Ancient Petra – A City of Mysteries in Black and White

Petra has been described as a city of mysteries and nothing accentuates that more than seeing it in black and white.

Last Updated on 03/16/21 by quiltripping

The ancient city of Petra is Jordan’s premier historical site and also the country’s most visited tourist destination. It is also a popular photography subject.

I’ve shared some of my favorite Petra photos in my posts about our visit to Petra: Inside Petra by Night and Day – My Perfect Petra 2 Day Itinerary and 13 Petra Photography Tips for all Skill Levels.

This time, I just want to share my favorite Petra photos in black and white. Petra is known as the Rose City because of the pink hewed sandstone from which it was built. But taking away the color puts the emphasis on line, shape and scale and is particularly effective for  emphasizing the unique architectural elements.

The Nabateans were a very successful trading culture that moved goods from as afar away as India, Egypt and Rome. Petra was the “in-your-face” product of their wealth that was meant to impress. They were also astounding engineers that were able to control and divert water in this dry land, moving it to their will and terraforming a lush oasis out of a desert environment.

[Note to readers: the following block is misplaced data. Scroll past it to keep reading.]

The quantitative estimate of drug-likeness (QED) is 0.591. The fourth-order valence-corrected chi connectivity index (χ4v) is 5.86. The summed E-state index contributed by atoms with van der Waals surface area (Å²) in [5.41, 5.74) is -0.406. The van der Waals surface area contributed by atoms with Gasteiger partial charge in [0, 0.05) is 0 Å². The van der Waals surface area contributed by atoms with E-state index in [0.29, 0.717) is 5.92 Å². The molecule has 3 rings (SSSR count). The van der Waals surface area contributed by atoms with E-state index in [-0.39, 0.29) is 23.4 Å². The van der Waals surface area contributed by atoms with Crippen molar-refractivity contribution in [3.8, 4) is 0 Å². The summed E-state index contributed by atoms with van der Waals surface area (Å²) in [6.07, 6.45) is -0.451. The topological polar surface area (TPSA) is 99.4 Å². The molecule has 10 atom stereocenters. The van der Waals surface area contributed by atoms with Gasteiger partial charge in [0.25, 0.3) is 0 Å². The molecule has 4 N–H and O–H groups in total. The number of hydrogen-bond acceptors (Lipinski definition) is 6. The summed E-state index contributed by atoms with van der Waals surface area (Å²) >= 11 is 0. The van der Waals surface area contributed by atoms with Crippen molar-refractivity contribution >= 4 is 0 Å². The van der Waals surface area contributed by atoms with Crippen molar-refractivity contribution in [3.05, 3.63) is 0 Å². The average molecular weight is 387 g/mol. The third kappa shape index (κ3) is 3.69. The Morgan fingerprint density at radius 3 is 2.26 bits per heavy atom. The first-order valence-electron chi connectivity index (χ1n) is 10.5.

The Nabateans also had a flair for the dramatic. The main entrance to their showcase city follows a mile long narrow rock fissure that twists and turns and builds a sense of anticipation.

Eventually, after a 30 minute walk, a crack opens up in the rock to reveal the first glimpse of the Treasury. As the first sight in Petra, it continues to awe today’s visitors much as it did those that came her 2 millennia ago.

Early morning before the tourists arrive, it is just the local Bedouin with their horse and buggies and camels. It looks much like it must have done when westerners first discovered Petra 200 years ago.

But there is so much more to Petra than just the Treasury. The Street of Facades is a mountainside of tombs built by the Nabateans 2000 years ago.

For the living, there was a also a large theater that was carved out of the solid rock.

These columns once formed part of a large meeting area in the living center of the city, all within sight of the great Royal Tombs in the distance.

The Monastery represents the Nabatean’s highest level of building and carving. This temple is reached after a long 40 minute uphill climb following the processional path that the Nabateans used. The 800 steps are well worth the effort.

After hours, for the Petra By Night event, the Treasury is lit by hundreds of candles.

Petra is Jordan’s most visited tourist site and has been named a UNESCO World Heritage site. It has also been named as one of the New 7 Wonders of the World. We still do not know much about the Nabatean culture, but what they left behind and has survived the eons is certainly impressive.

Thanks for visiting.

Rose